Cleanliness applies to everything, again. The flow of your solution (note that I am being as general as possible) needs to be as clear as possible, at every level. In software this usually translates in readable code and builds up from that. Someone looking at the code should be able to instantly and easily understand what it does. Some junior developers want to write their code as efficient as possible. They just read somewhere that this method is faster than the other method and want to put that in code. But it boils down to a cost analysis: if they shave one second off a process you run ten times a day, they save one hour per year; if another developer has to spend more than one hour to understand what the code does, the gain means nothing.

Code should be readable before being fast. Comments in code should document decisions, not explain what is going on. Comments should display information from another level than the code's. Component names, object names, method names, variable names should be self explanatory. Configuration structures, property names, property values, they should be intuitive and discoverable.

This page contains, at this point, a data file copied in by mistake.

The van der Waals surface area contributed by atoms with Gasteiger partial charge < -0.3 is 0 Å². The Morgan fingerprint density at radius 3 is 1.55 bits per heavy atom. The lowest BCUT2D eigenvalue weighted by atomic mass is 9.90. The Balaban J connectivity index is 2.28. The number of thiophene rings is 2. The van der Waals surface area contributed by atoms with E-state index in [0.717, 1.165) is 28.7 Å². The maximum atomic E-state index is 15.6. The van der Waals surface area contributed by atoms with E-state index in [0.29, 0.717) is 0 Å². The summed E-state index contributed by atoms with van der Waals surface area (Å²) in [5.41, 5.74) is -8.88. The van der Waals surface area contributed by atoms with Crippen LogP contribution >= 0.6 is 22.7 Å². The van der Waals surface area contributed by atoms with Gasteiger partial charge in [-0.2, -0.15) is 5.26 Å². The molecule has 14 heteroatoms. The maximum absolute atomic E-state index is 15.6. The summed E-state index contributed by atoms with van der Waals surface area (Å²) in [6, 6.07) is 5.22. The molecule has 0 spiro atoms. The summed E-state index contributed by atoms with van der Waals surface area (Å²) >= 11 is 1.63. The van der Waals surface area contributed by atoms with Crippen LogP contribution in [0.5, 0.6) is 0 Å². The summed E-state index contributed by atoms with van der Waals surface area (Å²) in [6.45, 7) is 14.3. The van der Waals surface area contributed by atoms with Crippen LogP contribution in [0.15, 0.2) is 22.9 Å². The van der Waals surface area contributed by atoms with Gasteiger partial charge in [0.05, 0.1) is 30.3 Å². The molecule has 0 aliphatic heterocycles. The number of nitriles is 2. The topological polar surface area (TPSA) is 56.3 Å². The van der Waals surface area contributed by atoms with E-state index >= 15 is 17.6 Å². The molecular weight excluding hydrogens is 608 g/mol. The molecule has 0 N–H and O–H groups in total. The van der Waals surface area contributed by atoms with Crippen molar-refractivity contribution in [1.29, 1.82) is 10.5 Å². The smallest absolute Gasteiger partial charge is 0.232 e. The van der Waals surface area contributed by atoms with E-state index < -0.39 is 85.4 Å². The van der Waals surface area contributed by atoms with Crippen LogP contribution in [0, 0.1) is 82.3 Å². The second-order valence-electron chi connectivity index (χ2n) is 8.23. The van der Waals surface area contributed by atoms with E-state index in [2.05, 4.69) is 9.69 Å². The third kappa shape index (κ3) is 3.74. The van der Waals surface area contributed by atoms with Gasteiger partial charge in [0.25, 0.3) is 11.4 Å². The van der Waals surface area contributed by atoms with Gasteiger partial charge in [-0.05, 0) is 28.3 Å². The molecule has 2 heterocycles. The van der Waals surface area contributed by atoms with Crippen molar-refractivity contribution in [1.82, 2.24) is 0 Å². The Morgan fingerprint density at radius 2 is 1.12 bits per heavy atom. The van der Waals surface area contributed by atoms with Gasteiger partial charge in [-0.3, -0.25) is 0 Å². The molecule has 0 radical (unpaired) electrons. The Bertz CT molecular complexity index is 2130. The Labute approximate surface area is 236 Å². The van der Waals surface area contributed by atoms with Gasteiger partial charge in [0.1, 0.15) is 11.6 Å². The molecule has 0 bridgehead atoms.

And there is another aspect to cleanliness. Most development environments have some automated checks for your code. You can add more and even make your own. This results in lists of errors, warnings and notifications. On a flow level, this might translate to people complaining about various things, some in key positions, some not. Unit tests, once you have them, might be passing or failing. It is important to clean that shit up! Do not ignore warnings or even notifications. You think a warning is wrong, find a way to make it go away, not by ignoring it, but by replacing the complaining component, marking it specifically in the code as not a valid warning and document why, run all the tests and make sure they are green or remove the tests that you think are not important (this should not happen usually). The reason is simple: in a sea of ignored warnings you will not see the one that matters.